Many of you know David G. Barnett as a publisher, helming the legendary Necro Publications since 1993. Fewer of you might know him as a writer, and I hope this review will raise your awareness.
In 2003, Barnett collaborated with Edward Lee on a chapbook, The Baby, and had short fiction in the first three Shivers anthologies from CD Publications. Dead Souls, his collected stories, was released in 2004, and a new series has debuted with Tales of the Fallen: Book 1—Awakenings. Even a cursory look at Necro’s website will show you that Barnett isn’t sitting around staring at the wall. Given the time he must devote to Necro (he’s also a DJ) and its numerous — ever-growing — offerings, I’m thinking he’s discovered some way to bypass sleep.
With Spying On Gods, Barnett explores (and clearly enjoys doing so) diabolic ritualism, collective superstition as kindling for occult manifestations, and graphic horror. This novella brought to mind the seventies subgenre of “folk horror” movies — The Blood on Satan’s Claw being a good example — produced in England (though Spying On Gods would require an X-rating).
Yamak Lisconn, charged by rumors from a Vandere gypsy, spies on a village fertility ritual that quickly escalates into a brutal orgy of sacrifice and conjuration. Even the villagers don’t linger for the final stage, but Yamak stays hidden in a tree until terror causes a fall — and compound fracture. Luckily he is found and cared for by mender Mirika in her father’s home. The villagers become aware of this, none too pleased that Yamak’s interruption (through discovery by a certain entity) of their vital ritual brought the Taint onto crops and land. Soon, Harton Kinluhn, friend of Mirika’s father and a sort of village protector desiring peace and fertility, visits them and feverish Yamak. Meanwhile, a tavern meeting has young Lamar loudly trying to induce the villagers to offer Yamak as a sacrifice (forgoing the usual Lottery system heretofore providing…never mind). And there’s a Hitchcockian McGuffin: Harton has a secret tormenting him with guilt. Egging on Lamar’s rabble-rousing in order to expose the youth’s idiocy, Harton comes close to spilling his own beans — Lamar catches this, recommending Harton too as a sacrifice.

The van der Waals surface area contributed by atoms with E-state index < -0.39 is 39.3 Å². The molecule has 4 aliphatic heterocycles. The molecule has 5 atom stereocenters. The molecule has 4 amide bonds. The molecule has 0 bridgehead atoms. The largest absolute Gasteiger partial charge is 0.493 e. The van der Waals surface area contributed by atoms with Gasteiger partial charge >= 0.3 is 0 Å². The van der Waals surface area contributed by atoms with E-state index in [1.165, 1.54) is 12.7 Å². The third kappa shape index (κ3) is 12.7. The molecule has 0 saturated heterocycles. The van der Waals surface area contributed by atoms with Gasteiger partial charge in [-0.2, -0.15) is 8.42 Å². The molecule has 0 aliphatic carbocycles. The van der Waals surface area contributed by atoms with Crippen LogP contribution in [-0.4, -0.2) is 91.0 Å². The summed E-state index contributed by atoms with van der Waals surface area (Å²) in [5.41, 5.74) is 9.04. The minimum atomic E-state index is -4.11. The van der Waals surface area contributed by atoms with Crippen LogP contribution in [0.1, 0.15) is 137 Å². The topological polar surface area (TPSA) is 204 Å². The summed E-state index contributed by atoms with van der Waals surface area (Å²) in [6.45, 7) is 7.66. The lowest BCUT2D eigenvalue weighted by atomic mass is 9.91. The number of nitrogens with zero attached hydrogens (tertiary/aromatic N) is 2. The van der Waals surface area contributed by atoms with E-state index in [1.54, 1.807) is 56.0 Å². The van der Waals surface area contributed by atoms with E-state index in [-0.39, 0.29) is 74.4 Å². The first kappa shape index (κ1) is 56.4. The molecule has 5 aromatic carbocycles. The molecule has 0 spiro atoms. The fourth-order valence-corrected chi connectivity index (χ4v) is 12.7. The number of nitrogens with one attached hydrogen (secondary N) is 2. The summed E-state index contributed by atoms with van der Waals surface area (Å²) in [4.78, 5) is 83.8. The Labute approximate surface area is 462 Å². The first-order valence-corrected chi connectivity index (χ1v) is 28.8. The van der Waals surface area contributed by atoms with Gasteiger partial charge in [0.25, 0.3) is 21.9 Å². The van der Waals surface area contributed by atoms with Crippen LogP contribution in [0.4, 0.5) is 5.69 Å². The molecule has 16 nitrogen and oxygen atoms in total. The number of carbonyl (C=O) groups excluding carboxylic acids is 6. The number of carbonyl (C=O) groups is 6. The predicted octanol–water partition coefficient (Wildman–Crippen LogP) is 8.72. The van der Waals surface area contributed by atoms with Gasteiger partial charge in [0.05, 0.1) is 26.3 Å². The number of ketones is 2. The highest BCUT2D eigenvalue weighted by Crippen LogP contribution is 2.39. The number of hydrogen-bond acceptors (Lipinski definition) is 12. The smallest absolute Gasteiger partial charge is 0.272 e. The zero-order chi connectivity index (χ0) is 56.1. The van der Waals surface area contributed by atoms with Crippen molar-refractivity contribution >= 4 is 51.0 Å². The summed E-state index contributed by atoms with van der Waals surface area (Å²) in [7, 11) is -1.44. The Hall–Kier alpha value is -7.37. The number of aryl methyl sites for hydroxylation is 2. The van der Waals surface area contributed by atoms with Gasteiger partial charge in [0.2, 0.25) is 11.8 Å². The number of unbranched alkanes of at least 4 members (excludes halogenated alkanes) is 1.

Escaping to a cave where Mirika and her father Victor hide themselves and scapegoat Yamak, blackness sniffs for, and finds, Harton and Yamak — demanding payment of their spiritual debt.
Here, matters turn (to an extent) away from reader expectations, and so-called demonic forces are revealed as more complex — even necessary to the world’s balance. This, though, doesn’t render them empathetic to the human condition. Barnett paints a final conflict with Boschian color and explicit physicality. Blood is required; blood is shed.
The lesson learned…?
Do not spy on the gods.
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